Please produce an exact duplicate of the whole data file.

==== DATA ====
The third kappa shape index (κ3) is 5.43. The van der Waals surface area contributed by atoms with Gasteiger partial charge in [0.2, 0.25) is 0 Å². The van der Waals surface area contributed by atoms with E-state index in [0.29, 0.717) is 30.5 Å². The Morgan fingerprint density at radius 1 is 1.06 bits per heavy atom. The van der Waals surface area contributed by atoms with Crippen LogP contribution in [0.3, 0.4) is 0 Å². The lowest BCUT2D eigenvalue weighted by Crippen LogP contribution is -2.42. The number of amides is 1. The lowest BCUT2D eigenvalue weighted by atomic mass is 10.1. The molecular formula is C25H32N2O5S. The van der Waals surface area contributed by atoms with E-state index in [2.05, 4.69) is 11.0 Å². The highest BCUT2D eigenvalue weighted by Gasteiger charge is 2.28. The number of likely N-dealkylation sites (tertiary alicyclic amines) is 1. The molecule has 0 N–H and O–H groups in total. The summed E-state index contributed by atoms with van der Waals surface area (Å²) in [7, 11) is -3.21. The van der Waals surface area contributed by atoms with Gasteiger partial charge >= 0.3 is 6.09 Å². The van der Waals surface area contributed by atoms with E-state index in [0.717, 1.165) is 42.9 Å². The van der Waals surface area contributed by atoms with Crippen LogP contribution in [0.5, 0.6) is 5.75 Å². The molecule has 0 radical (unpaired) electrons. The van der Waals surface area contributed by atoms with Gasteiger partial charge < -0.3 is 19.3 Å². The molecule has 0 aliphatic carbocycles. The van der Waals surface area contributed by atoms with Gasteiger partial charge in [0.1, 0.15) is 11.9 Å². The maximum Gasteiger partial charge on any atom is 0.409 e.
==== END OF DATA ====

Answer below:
The third kappa shape index (κ3) is 5.43. The van der Waals surface area contributed by atoms with Gasteiger partial charge in [0.2, 0.25) is 0 Å². The van der Waals surface area contributed by atoms with E-state index in [0.29, 0.717) is 30.5 Å². The Morgan fingerprint density at radius 1 is 1.06 bits per heavy atom. The van der Waals surface area contributed by atoms with Crippen LogP contribution in [0.3, 0.4) is 0 Å². The lowest BCUT2D eigenvalue weighted by Crippen LogP contribution is -2.42. The number of amides is 1. The lowest BCUT2D eigenvalue weighted by atomic mass is 10.1. The molecular formula is C25H32N2O5S. The van der Waals surface area contributed by atoms with E-state index in [2.05, 4.69) is 11.0 Å². The highest BCUT2D eigenvalue weighted by Gasteiger charge is 2.28. The number of likely N-dealkylation sites (tertiary alicyclic amines) is 1. The molecule has 0 N–H and O–H groups in total. The summed E-state index contributed by atoms with van der Waals surface area (Å²) in [7, 11) is -3.21. The van der Waals surface area contributed by atoms with Gasteiger partial charge >= 0.3 is 6.09 Å². The van der Waals surface area contributed by atoms with E-state index in [0.717, 1.165) is 42.9 Å². The van der Waals surface area contributed by atoms with Crippen LogP contribution in [0.5, 0.6) is 5.75 Å². The molecule has 0 radical (unpaired) electrons. The van der Waals surface area contributed by atoms with Gasteiger partial charge < -0.3 is 19.3 Å². The molecule has 0 aliphatic carbocycles. The van der Waals surface area contributed by atoms with Gasteiger partial charge in [0.1, 0.15) is 11.9 Å². The maximum Gasteiger partial charge on any atom is 0.409 e.